This is number 12 in the series of short history "pieces" from members of the Audlem and District History Society
Walkers along the Pennine Way, as they pass through the village of Mankinholes in West Yorkshire, will notice on a nearby hilltop a monument in the form of a square base supporting an obelisk. This is Stoodley Pike. How many have wondered why it was built?
The present structure is the second building on the site, although it seems that there must have been a cairn or beacon site previously as the name appears on maps predating any building. The first pike was begun in 1814 in the belief that Napoleon's exile to Elba had brought an end to the French Revolutionary wars and should be celebrated. Before the construction was completed Napoleon was back, but not for long, and the building was finished in 1815 after the Battle of Waterloo had ended the war conclusively.
The upper part of the first building was conical. Inside was a staircase leading to a small room with a fireplace at the top. Within a few years the structure had been vandalised and the entrance had to be blocked up. The pike was weakened by lightning strikes and on February 8th 1854, the day on which the Russian ambassador left London at the start of the Crimean War, the locals heard a loud noise and realised that the building had collapsed. This led to a myth that the building falls down in times of trouble. Trans-Pennine Heritage by Keith Barry states that the pike fell again on 18th November 1918. The armistice was not, surely, a time of trouble, nor do I think there was any damage on that occasion. You can't believe everything you read in books.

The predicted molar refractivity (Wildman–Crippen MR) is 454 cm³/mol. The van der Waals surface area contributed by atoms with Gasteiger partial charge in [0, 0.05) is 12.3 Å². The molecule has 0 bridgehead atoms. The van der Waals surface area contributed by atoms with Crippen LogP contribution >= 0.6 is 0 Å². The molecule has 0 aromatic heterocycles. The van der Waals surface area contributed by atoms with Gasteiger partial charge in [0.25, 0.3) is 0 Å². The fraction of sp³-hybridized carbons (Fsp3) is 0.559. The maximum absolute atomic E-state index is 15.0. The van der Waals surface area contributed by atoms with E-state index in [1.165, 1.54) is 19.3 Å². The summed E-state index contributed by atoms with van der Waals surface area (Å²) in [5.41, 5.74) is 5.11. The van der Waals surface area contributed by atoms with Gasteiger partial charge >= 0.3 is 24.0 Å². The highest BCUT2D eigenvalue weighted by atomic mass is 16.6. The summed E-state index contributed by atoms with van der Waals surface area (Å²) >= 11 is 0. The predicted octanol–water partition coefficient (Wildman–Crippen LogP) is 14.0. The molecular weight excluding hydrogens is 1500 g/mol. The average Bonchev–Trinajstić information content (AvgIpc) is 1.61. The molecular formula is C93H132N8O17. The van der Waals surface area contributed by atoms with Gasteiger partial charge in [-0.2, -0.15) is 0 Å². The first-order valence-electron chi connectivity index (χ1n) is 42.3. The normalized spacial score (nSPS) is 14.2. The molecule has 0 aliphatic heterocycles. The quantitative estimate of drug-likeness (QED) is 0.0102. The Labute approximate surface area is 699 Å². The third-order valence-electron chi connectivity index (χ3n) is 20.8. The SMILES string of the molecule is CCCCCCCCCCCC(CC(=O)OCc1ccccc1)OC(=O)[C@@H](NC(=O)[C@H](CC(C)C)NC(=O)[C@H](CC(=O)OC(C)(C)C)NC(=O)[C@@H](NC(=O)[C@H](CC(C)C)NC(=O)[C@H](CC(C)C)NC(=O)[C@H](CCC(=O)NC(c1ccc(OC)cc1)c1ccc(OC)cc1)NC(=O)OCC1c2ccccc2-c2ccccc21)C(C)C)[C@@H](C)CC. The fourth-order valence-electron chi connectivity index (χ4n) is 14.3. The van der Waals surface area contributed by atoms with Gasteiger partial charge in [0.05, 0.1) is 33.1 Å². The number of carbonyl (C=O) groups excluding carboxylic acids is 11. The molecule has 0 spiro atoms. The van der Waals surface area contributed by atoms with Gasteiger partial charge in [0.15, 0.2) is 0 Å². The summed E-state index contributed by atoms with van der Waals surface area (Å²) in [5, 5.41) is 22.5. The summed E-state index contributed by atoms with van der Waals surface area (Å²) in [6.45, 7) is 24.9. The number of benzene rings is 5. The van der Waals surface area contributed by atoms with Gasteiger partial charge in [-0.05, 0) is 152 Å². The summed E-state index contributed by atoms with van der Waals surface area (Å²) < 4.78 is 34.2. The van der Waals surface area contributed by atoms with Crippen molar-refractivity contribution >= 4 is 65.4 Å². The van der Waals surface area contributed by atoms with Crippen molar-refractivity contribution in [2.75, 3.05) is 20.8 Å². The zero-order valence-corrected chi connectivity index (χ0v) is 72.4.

A meeting was convened as early as March 10th, 1854 to raise the estimated £300-400 needed to rebuild the pike which had already become a local landmark. The final cost was £812, the shortfall being met by a member of the local Fielden family, wealthy textile manufacturers. It seems that the whole work was done in 1856.
The pike needed some repair work in 1889, again paid for by the Fieldens. This work included fitting a lightning conductor and making better light for the staircase. As it stands today, 1,300 feet above sea level, the structure is 120 feet high. The base has a viewing gallery 40 feet above the ground accessed by 39 steps and, on a clear day, visitors have excellent views from Holme Moss and Emley Moor to the south, and Boulsworth Hill and Haworth Moor to the north.
On the right day it is worth the effort of a visit.